Devoted to the Propagation and Defense of New Testament Christianity
September 13, 1951

A Mess Kit Baptism

Bill J. Humble, St. Petersburg, Florida

That a religious experience known as conversion is demanded by God, most people readily admit; but specifically what characterizes this experience, or in what it consists, few are willing to venture a positive statement. In religious practice this term conversion now covers multifarious forms, feelings and fancies; so that nearly anything which gives either peace of mind or a place in some denomination is hallowed as an experience with God. The Bible has been dethroned as the standard for determining what is and what is not genuine conversion and in its place the individual conscience, whether guided or misguided, seared or sincere, has been glorified as the standard by which one knows that he has been converted. Hence, reasons the religious world, regardless of the form conversion takes, when one feels he has been converted, presto—he is converted! And what does the Bible say about all this? "Who cares," they retort. "We are past the age of outmoded legalism; each man must find God for himself."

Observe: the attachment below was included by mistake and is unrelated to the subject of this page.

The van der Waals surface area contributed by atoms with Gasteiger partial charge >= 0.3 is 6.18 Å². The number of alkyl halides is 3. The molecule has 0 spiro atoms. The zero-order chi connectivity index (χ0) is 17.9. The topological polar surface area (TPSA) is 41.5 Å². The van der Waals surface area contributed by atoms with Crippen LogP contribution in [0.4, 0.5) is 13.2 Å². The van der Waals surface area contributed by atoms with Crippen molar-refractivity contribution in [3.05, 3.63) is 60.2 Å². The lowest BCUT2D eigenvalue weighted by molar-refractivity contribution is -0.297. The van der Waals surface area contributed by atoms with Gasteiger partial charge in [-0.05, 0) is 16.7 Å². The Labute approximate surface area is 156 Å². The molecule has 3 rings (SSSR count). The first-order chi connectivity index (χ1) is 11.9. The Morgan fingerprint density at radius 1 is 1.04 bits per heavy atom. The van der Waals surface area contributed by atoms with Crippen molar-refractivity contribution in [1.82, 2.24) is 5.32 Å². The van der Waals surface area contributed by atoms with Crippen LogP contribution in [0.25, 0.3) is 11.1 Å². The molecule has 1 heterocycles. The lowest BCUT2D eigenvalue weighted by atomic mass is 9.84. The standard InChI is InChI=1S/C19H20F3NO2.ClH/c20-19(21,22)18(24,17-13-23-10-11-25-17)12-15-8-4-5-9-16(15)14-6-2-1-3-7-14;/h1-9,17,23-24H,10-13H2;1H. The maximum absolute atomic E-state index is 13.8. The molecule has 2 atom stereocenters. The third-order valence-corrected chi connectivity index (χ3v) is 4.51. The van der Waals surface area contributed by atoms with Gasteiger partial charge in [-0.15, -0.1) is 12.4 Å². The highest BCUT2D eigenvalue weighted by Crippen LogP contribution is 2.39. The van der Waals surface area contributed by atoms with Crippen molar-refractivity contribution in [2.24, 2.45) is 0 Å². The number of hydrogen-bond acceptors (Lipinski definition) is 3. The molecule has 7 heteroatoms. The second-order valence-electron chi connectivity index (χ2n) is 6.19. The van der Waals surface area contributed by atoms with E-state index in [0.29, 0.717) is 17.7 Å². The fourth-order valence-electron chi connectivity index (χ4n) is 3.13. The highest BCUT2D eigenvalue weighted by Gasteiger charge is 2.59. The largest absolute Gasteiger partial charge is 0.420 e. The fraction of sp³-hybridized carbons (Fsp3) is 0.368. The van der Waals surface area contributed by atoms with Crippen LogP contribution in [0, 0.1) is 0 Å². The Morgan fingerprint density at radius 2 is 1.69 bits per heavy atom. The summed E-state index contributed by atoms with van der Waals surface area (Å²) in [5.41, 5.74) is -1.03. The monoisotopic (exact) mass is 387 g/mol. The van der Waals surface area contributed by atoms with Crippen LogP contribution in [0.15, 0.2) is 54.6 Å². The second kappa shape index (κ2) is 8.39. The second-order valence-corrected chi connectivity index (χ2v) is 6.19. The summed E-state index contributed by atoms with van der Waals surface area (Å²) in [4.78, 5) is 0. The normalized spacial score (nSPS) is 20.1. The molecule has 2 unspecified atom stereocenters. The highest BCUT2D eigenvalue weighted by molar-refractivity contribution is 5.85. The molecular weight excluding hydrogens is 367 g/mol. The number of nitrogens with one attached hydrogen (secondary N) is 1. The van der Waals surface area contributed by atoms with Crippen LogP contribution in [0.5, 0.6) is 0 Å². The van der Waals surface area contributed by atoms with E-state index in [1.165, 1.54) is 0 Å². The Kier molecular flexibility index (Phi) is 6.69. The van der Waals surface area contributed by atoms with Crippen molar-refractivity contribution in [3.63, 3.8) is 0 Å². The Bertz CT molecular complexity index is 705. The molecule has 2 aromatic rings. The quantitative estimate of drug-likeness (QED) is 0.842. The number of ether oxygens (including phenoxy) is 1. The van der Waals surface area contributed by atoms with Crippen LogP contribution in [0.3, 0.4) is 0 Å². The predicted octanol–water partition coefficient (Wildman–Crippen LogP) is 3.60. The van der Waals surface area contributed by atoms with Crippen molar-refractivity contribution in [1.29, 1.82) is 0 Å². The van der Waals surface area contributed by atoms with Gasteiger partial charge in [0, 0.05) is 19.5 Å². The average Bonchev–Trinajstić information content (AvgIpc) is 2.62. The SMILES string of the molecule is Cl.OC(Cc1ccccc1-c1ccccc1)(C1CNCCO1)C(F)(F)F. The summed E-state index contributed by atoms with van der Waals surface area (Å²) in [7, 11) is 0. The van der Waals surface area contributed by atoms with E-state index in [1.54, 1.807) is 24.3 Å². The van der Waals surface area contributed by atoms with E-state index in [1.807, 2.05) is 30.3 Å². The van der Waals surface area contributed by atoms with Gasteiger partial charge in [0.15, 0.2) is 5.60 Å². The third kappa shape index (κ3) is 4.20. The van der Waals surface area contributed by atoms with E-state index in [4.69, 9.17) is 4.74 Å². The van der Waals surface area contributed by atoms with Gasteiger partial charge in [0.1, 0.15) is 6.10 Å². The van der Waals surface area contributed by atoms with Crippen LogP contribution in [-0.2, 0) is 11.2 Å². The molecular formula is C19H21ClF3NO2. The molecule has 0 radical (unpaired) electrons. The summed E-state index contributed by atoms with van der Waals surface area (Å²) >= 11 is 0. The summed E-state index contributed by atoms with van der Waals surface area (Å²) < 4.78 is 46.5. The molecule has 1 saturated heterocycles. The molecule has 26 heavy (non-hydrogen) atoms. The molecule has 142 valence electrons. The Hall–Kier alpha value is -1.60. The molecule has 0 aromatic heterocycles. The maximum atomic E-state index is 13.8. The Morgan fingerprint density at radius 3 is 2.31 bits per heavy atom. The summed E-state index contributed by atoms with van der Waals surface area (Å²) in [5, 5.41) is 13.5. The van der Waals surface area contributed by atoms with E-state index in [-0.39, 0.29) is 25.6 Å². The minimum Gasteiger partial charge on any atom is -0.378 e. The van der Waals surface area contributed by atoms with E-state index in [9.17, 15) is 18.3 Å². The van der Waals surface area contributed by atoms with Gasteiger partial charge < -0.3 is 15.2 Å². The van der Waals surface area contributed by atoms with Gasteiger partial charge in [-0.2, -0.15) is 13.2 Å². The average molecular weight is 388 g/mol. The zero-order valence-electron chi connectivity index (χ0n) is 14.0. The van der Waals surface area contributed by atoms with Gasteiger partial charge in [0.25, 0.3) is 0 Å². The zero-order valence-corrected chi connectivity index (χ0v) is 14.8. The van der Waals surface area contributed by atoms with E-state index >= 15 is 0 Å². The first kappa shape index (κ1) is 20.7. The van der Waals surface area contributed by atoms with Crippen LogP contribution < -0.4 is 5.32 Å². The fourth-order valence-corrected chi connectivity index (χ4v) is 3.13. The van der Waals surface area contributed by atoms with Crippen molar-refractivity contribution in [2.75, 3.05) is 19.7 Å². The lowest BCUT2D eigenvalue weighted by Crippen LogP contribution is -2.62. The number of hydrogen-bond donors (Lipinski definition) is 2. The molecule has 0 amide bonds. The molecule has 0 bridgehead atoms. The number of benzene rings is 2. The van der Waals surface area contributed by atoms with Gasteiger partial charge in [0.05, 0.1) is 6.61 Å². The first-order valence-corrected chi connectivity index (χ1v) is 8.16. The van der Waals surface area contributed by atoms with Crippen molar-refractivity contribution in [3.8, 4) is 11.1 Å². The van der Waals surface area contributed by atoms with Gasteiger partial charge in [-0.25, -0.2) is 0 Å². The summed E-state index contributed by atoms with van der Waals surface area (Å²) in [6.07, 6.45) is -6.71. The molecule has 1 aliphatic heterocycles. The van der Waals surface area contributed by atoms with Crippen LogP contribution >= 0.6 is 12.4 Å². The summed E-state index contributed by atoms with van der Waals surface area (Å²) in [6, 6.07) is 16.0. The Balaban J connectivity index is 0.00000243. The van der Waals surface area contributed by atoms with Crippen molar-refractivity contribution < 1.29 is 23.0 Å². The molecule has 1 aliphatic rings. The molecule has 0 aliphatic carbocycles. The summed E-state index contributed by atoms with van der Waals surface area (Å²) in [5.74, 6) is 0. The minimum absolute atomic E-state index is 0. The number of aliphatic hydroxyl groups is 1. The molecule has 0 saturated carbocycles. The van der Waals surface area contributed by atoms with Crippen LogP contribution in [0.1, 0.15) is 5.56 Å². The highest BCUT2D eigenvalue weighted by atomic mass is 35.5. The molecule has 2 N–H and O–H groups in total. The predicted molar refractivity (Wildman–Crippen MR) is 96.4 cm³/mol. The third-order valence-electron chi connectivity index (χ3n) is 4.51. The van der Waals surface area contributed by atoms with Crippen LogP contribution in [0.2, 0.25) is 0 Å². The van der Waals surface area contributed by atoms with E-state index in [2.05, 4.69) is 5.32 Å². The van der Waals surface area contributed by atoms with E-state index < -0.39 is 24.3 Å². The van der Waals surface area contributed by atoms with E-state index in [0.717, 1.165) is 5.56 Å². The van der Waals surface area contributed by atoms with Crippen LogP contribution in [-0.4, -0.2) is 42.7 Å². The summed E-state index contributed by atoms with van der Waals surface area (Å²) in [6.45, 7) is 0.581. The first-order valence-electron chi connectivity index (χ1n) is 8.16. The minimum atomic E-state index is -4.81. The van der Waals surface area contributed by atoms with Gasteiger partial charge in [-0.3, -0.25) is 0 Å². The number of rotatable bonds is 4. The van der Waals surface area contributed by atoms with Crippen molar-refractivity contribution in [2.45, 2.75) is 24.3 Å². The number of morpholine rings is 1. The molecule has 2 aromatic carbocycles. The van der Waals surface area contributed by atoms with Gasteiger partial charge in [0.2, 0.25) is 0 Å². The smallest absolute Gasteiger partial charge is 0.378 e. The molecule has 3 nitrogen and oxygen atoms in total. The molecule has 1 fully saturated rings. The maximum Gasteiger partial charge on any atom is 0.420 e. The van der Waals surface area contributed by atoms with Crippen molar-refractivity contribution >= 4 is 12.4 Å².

Every gospel preacher has heard many tales of "conversion" which make him sick at heart, sick because so many precious souls can miss the Bible standard so far, all the while believing that salvation with all its joys is theirs. Men announce that they have seen angels or heard the Lord, received the Spirit or felt joyous, all of which is equated with salvation, but how few have ever stopped to ponder the simple commands of the Savior. And how few have ever obeyed the gospel!